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Dynamic load of classes

Posted on 2000-03-06
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Last Modified: 2010-04-02
I can write and compile a Win32 DLL in C++ and then dynamically load the library and use its exported functions by using LoadLibrary() and GetProcAddress() API calls. But can I similarly load and use classes and methods?
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Question by:CesarGon
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9 Comments
 
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jkr earned 100 total points
ID: 2588729
See http://www.codeguru.com/win32/dyndllclass.shtml - this artivle (and the followups) discuss this issue...
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by:nietod
ID: 2588740
Opps.  jkr beat me.  here's what I had.

Yes and no.

There are some problems.  How do you create an object, if yoiu don't have the class's definition and constructor?   Once you have the obkject, how can you call its member functions.  Not all member procedure calls can be invoked using a pointer returned from GetProcAddress.   This stuff is circumventable, but it gets really messy.  fortunately there is a good solution

continues
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Expert Comment

by:nietod
ID: 2588747
And here is an example I was going to post.  It'll give you a 2nd point of view.

************ Base.h*******
// Note no export directive.  Not of any value for you
// since you are linking at run-time.
class Paths {
 public :
         Paths() ;
        // note all functions are virtual, because linking
        // is to be done through the VTBL  No need for
        // GetProcAddress().
         virtual ~Paths() = 0;;
         virtual int DoSometingWith (int x, int y)  = 0;
         vitual char* SomethingElse (int v, char *w) = 0 ;
};

// Type defintition for the "factory" function.
typedef Path * (*MakePtrTyp)();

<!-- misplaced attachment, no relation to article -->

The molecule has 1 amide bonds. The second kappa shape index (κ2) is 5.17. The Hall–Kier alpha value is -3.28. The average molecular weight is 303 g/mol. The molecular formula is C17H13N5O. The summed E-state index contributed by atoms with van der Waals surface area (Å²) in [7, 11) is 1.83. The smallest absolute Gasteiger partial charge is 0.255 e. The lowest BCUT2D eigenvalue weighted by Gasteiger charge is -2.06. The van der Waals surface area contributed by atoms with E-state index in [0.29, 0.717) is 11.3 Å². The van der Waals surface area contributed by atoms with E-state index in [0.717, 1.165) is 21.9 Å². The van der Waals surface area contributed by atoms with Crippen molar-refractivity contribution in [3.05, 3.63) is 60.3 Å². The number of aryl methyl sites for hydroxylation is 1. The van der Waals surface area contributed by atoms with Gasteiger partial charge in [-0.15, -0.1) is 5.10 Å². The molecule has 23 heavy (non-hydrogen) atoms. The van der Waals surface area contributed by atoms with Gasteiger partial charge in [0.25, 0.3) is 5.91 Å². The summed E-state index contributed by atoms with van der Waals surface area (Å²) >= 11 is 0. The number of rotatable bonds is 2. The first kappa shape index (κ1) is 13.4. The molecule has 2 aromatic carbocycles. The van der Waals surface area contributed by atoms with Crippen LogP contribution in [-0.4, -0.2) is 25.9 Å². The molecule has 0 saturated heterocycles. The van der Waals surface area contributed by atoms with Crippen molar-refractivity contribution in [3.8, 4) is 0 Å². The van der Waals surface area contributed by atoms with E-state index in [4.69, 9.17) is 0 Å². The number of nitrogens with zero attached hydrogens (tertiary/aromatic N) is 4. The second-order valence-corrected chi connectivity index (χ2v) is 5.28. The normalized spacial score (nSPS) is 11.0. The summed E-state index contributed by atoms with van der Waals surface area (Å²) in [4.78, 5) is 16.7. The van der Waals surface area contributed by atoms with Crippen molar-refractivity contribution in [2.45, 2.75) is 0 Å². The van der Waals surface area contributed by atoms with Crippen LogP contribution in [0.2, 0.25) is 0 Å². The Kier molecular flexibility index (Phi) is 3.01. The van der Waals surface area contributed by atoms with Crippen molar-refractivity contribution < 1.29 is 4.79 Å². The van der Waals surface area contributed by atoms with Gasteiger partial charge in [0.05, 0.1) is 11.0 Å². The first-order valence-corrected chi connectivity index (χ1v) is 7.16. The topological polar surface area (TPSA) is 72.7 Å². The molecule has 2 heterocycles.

***********Dll.cpp************
#inlude "Base.h"

// Derived concrete class.  Functions can be added here that
// are not virtual, so long as they are not to be used by the EXE.
// Any functions the EXE uses must be virtual.
class DerivedPaths : public Paths
{
public:
         DerivedPaths() ;
         virtual ~Paths()  {};
         virtual int DoSometingWith (int x, int y)  { return x+y; };
         vitual char* SomethingElse (int v, char *w)  { return w+v; } ;
}

// The factory function.  Uses extern "C" so that it is easier for
// the EXE to get using GetProcAddress();
extern "C" Paths *MakePaths()
{
    return new DerivedPaths;
};

***************EXE.cpp*****************
WinMain()
{
   HINSTANCE PathLib = Loadlibrary("some path");
   MakePtrTyp MakeProc = (MakePtrTyp) GetProcAddress(PathLib,"MakePaths");

   Paths *PathsPtr = (*makeProc)(); // Make a paths object.

   PathsPtr->DoSomethingWith(1,2);
   delete PathsPtr;
}

A couple more words of explanation.  

The only time you need to use GetProcAddress() with this scheme is to find the factory function in the DLL that creates the objects.  All the other functions are handled through virtual functions calls.  That is obviously much more convenient than lots of GetProcAddress() calls!

The DLL allocates objects using new and the EXE eventually deletes it with delete.  For this to work the two must share a common heap, this means you must use the DLL version of the run-time library.  (a good idea in any case.)  Another alternative is for the DLL to have a function that does the delete, but I would do the other.

The EXE can load different DLLs that define different derived classes.  So if the derived class has different versions or changes with time, the EXE does not need to be recompiled.

This approach is in many ways the C++ version of COM.
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LVL 3

Author Comment

by:CesarGon
ID: 2588781
Thanks to nietod as well!
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Expert Comment

by:jkr
ID: 2588920
Sorry Todd, typing an URL you know by heart simply is faster ;-)
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Expert Comment

by:nietod
ID: 2589584
Yeah, you get the points and I get the "honerable mention".  I'm going to loose my ranking any minute now...
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Expert Comment

by:jkr
ID: 2589833
Well, I fear so, too ;-)
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Author Comment

by:CesarGon
ID: 2590883
In fact, answers from you both jkr and nietod have been very valuable. May you share your points? 8-)
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Expert Comment

by:nietod
ID: 2591461
Its not really possible or even really necessary.   (I beat hin to the answer more than he beats me, so I don't want to start a sharing policy.  :-)  )
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